TOKYO—Bank of Japan (BOJ) policymakers in September saw rising risks to the economy from slowing Chinese growth, semiconductor shortages and Southeast Asian factory shutdowns, a summary of opinion expressed at their monthly rate review showed on Friday.
Such heightening external risks could affect the BOJ’s fresh quarterly growth projections, due at its next policy-setting meeting on Oct. 27–28.
“Exports and output continue to rise. But we must carefully watch how chip shortages and disruptions in Southeast Asian parts factories affect capital expenditure and corporate funding,” one board member was quoted as saying in the summary.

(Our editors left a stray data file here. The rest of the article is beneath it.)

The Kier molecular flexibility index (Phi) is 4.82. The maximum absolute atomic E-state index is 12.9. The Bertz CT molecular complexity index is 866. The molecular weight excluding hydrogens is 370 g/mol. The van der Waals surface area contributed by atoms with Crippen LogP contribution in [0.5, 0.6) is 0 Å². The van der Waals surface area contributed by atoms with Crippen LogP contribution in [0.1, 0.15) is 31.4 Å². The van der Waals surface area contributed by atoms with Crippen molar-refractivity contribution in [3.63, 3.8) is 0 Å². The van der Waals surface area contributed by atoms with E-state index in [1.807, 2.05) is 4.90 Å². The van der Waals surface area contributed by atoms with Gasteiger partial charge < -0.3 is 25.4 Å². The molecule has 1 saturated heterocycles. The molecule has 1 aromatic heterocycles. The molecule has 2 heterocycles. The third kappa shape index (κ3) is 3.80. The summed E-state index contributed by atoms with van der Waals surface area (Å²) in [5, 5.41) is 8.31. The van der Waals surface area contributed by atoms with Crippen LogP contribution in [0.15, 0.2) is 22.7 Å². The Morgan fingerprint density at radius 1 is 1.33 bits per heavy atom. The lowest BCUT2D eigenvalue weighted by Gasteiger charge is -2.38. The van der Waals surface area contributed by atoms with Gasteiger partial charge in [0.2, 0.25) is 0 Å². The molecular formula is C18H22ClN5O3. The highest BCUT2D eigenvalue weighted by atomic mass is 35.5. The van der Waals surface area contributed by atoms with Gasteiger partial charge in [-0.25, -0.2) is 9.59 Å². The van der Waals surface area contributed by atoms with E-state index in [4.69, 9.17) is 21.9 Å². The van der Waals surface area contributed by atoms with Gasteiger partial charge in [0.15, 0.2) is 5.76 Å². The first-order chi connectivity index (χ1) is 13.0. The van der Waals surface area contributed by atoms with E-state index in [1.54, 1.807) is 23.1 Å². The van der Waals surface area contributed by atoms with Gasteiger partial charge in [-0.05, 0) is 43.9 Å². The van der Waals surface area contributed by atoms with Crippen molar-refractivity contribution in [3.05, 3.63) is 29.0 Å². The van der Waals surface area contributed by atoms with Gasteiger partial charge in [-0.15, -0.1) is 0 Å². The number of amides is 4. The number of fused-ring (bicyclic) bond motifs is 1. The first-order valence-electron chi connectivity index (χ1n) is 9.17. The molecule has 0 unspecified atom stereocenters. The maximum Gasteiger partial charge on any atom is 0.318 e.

“There are signs China’s economy is slowing even as the global economy continues to recover as a trend,” according to another opinion shown in the summary.
While most policymakers maintained their view the economy was headed for a moderate recovery, one said it will temporarily take a hit from supply constraints and continued weakness in retailers’ sentiment due to the coronavirus pandemic, the summary showed.
“It’s important to maintain a mix of (expansionary) fiscal and monetary policy even when the economy emerges from the pandemic’s doldrums and begin to normalise,” one board member said.
At the Sept. 21–22 meeting, the BOJ kept monetary policy steady, but downgraded its assessment on exports and output, reflecting the widening impact of Asian factory shutdowns and supply constraints.
By Leika Kihara